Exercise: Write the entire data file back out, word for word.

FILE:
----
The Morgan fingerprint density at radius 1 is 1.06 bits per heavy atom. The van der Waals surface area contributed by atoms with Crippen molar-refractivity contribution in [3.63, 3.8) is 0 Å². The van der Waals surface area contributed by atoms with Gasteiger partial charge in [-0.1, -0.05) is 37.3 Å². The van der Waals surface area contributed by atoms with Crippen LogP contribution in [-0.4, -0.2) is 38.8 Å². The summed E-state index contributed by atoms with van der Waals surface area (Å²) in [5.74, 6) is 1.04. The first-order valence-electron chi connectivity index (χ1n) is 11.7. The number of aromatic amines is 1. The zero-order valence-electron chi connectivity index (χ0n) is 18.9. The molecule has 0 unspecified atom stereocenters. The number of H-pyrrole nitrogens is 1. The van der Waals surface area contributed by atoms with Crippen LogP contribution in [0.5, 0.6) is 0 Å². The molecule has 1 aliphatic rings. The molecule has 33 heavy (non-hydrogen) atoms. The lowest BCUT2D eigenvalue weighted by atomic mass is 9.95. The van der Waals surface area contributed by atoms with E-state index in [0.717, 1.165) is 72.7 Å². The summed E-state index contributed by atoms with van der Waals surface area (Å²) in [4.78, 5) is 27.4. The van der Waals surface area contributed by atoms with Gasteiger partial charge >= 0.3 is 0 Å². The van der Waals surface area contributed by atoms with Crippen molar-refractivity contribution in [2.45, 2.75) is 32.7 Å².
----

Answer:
The Morgan fingerprint density at radius 1 is 1.06 bits per heavy atom. The van der Waals surface area contributed by atoms with Crippen molar-refractivity contribution in [3.63, 3.8) is 0 Å². The van der Waals surface area contributed by atoms with Gasteiger partial charge in [-0.1, -0.05) is 37.3 Å². The van der Waals surface area contributed by atoms with Crippen LogP contribution in [-0.4, -0.2) is 38.8 Å². The summed E-state index contributed by atoms with van der Waals surface area (Å²) in [5.74, 6) is 1.04. The first-order valence-electron chi connectivity index (χ1n) is 11.7. The number of aromatic amines is 1. The zero-order valence-electron chi connectivity index (χ0n) is 18.9. The molecule has 0 unspecified atom stereocenters. The number of H-pyrrole nitrogens is 1. The van der Waals surface area contributed by atoms with Crippen LogP contribution in [0.5, 0.6) is 0 Å². The molecule has 1 aliphatic rings. The molecule has 33 heavy (non-hydrogen) atoms. The lowest BCUT2D eigenvalue weighted by atomic mass is 9.95. The van der Waals surface area contributed by atoms with E-state index in [0.717, 1.165) is 72.7 Å². The summed E-state index contributed by atoms with van der Waals surface area (Å²) in [4.78, 5) is 27.4. The van der Waals surface area contributed by atoms with Gasteiger partial charge >= 0.3 is 0 Å². The van der Waals surface area contributed by atoms with Crippen molar-refractivity contribution in [2.45, 2.75) is 32.7 Å².